Author Topic: Cameras in the Audience Pit  (Read 430 times)

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Offline The Big Wheel

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Cameras in the Audience Pit
« on: June 26, 2020, 07:09:17 AM »
Take a look at this picture from the Carol Burnett Show in October, 1967.



You can clearly see the show's orchestra section off in the wings as well as stairs that lead upstairs to the suite above the studio.

But there is a camera in the audience pit placed in the area of today's "contestant's row". As heavy as the cameras are, does anyone know if this was a popular practice around this time and what the advantage of this would be as opposed to using a camera in the back or one on a Chapman Crane on the ramp?

As a side note, does anyone know of any major changes to the audience seating and stage area between the time this picture was taken to before the start of Price in 1972?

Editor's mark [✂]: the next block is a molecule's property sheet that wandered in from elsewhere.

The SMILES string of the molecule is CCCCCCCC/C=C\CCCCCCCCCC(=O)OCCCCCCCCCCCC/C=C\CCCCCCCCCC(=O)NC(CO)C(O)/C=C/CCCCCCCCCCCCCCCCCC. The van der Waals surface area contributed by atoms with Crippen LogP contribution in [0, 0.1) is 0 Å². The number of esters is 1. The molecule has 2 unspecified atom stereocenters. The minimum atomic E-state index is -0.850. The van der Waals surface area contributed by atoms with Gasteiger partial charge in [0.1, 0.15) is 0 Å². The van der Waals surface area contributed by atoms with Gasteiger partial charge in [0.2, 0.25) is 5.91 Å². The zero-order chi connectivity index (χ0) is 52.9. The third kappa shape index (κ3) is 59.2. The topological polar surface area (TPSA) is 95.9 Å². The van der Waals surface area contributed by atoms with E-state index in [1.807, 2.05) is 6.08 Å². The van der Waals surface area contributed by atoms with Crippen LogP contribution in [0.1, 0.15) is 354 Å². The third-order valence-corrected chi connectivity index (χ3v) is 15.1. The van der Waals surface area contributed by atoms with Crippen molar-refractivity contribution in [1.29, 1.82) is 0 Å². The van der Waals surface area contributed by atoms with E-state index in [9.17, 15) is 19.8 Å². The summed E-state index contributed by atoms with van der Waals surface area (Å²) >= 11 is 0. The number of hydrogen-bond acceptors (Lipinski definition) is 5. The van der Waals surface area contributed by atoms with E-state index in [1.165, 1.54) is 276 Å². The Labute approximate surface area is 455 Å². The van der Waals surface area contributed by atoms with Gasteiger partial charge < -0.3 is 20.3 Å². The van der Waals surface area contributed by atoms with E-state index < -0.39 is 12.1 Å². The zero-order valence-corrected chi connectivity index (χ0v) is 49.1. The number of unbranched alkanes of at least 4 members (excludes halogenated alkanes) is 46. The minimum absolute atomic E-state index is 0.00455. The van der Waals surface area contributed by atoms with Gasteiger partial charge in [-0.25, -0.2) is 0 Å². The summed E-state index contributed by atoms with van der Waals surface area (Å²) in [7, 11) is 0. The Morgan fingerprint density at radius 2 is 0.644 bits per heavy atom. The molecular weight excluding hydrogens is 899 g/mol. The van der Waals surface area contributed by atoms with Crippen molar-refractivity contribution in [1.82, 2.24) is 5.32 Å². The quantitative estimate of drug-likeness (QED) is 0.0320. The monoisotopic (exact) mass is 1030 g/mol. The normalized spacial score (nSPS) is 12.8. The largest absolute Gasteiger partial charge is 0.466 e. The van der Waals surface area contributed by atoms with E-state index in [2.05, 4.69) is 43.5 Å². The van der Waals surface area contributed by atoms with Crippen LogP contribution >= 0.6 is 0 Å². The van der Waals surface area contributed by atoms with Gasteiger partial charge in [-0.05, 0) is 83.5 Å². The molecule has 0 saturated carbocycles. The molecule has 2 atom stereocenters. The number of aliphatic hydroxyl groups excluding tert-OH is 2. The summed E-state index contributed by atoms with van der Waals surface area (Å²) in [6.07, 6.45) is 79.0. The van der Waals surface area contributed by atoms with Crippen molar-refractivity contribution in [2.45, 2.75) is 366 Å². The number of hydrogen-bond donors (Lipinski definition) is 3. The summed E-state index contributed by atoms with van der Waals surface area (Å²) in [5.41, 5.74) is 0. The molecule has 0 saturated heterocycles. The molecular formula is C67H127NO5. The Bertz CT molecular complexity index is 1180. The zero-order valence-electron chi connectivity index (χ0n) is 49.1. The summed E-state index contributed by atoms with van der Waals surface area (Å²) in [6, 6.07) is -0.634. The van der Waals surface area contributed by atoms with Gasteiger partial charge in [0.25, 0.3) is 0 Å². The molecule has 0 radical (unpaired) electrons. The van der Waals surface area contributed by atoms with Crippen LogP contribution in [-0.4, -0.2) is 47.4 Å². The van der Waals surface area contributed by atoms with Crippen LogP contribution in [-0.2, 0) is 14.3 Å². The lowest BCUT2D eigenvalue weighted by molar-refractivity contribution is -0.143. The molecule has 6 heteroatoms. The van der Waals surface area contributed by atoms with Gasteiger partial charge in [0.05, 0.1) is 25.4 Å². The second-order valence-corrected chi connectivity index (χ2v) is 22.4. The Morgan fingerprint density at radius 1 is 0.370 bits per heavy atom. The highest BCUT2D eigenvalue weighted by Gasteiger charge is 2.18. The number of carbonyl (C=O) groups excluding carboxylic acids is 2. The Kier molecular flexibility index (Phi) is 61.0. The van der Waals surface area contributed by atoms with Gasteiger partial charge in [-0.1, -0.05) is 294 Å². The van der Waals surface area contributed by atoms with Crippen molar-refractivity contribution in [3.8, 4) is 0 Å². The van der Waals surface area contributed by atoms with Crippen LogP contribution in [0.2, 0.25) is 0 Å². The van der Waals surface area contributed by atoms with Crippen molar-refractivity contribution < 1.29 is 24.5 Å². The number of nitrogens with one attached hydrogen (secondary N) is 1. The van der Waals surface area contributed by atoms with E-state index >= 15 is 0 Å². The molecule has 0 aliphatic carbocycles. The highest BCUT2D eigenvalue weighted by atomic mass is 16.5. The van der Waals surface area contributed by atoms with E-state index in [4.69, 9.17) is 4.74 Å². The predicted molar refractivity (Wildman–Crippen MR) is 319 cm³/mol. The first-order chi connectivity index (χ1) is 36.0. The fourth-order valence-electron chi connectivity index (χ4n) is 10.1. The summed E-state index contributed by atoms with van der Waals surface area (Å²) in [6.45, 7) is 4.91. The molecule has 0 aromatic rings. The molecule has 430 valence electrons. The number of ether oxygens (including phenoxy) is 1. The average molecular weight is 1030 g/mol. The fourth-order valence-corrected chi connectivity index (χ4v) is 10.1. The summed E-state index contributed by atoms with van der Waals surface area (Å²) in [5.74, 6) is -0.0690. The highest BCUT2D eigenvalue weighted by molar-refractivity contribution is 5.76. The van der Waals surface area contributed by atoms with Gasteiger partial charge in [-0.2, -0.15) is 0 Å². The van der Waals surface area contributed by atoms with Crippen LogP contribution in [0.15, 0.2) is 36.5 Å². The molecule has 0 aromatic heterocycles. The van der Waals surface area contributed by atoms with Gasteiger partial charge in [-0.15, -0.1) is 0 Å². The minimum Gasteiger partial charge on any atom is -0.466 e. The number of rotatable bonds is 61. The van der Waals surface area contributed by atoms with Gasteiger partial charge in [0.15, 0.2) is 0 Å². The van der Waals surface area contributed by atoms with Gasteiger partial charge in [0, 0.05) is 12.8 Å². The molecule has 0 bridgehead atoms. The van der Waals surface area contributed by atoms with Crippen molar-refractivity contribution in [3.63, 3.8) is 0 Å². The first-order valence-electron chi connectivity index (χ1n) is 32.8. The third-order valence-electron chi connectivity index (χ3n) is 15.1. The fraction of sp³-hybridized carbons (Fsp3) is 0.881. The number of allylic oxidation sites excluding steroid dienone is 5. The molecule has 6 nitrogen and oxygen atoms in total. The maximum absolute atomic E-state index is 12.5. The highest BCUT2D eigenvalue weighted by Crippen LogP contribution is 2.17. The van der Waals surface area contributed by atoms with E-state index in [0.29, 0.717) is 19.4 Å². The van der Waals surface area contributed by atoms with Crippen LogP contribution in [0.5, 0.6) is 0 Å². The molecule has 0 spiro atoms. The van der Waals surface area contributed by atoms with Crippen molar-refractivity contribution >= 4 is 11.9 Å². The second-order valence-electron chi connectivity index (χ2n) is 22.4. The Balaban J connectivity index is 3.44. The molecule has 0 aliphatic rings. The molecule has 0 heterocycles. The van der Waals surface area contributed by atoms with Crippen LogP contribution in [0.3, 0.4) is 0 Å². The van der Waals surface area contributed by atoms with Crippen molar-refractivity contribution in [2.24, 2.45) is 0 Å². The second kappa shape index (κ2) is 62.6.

Life moves pretty fast; if you don't stop and look around once in a while, you could miss it!

Offline priceguy

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Re: Cameras in the Audience Pit
« Reply #1 on: June 26, 2020, 07:43:54 PM »
As a side note, does anyone know of any major changes to the audience seating and stage area between the time this picture was taken to before the start of Price in 1972?

Well looking at this picture alone, there seems to be an extra mini-row of 3 seats at the very front. Other major differences, I don't know.

Offline BillyGr

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Re: Cameras in the Audience Pit
« Reply #2 on: June 26, 2020, 08:35:44 PM »
Perhaps the cameras at that time would have had a difficult time getting the desired close up of someone standing where Carol is from other angles (either on the stage itself or way in the back of the audience, if there was even a spot back there for one then)?


Offline shell_game

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Re: Cameras in the Audience Pit
« Reply #3 on: June 26, 2020, 09:52:35 PM »
It was likely all about the angle. Carol opened every show with a popular Q&A segment. I'm guessing the from-the-floor shot was used to give the perspective of those in the audience who were asking the questions.